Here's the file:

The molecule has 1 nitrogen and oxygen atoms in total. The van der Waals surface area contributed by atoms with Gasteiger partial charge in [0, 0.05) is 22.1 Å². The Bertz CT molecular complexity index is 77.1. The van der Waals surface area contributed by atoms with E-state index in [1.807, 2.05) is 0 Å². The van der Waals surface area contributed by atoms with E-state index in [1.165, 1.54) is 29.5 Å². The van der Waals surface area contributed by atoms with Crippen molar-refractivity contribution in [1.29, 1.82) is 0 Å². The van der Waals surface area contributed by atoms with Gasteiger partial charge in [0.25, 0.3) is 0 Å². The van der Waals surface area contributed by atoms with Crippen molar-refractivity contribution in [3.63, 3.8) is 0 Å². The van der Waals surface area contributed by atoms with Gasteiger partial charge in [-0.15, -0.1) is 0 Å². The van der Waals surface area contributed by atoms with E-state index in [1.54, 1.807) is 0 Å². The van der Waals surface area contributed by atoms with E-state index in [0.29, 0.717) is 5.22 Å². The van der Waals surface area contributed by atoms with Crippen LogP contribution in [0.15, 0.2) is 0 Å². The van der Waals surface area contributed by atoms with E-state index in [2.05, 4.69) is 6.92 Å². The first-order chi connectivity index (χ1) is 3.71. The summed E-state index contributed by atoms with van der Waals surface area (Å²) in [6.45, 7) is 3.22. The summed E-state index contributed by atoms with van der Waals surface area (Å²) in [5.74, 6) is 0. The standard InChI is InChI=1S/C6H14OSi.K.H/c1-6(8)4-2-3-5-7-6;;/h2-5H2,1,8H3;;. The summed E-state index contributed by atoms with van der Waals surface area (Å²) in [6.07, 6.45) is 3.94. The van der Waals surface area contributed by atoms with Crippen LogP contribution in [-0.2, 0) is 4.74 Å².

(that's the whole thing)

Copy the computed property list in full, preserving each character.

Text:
The molecule has 1 nitrogen and oxygen atoms in total. The van der Waals surface area contributed by atoms with Gasteiger partial charge in [0, 0.05) is 22.1 Å². The Bertz CT molecular complexity index is 77.1. The van der Waals surface area contributed by atoms with E-state index in [1.807, 2.05) is 0 Å². The van der Waals surface area contributed by atoms with E-state index in [1.165, 1.54) is 29.5 Å². The van der Waals surface area contributed by atoms with Crippen molar-refractivity contribution in [1.29, 1.82) is 0 Å². The van der Waals surface area contributed by atoms with Gasteiger partial charge in [0.25, 0.3) is 0 Å². The van der Waals surface area contributed by atoms with Crippen molar-refractivity contribution in [3.63, 3.8) is 0 Å². The van der Waals surface area contributed by atoms with Gasteiger partial charge in [-0.15, -0.1) is 0 Å². The van der Waals surface area contributed by atoms with E-state index in [1.54, 1.807) is 0 Å². The van der Waals surface area contributed by atoms with E-state index in [0.29, 0.717) is 5.22 Å². The van der Waals surface area contributed by atoms with Crippen LogP contribution in [0.15, 0.2) is 0 Å². The van der Waals surface area contributed by atoms with E-state index in [2.05, 4.69) is 6.92 Å². The first-order chi connectivity index (χ1) is 3.71. The summed E-state index contributed by atoms with van der Waals surface area (Å²) in [6.45, 7) is 3.22. The summed E-state index contributed by atoms with van der Waals surface area (Å²) in [5.74, 6) is 0. The standard InChI is InChI=1S/C6H14OSi.K.H/c1-6(8)4-2-3-5-7-6;;/h2-5H2,1,8H3;;. The summed E-state index contributed by atoms with van der Waals surface area (Å²) in [6.07, 6.45) is 3.94. The van der Waals surface area contributed by atoms with Crippen LogP contribution in [-0.2, 0) is 4.74 Å².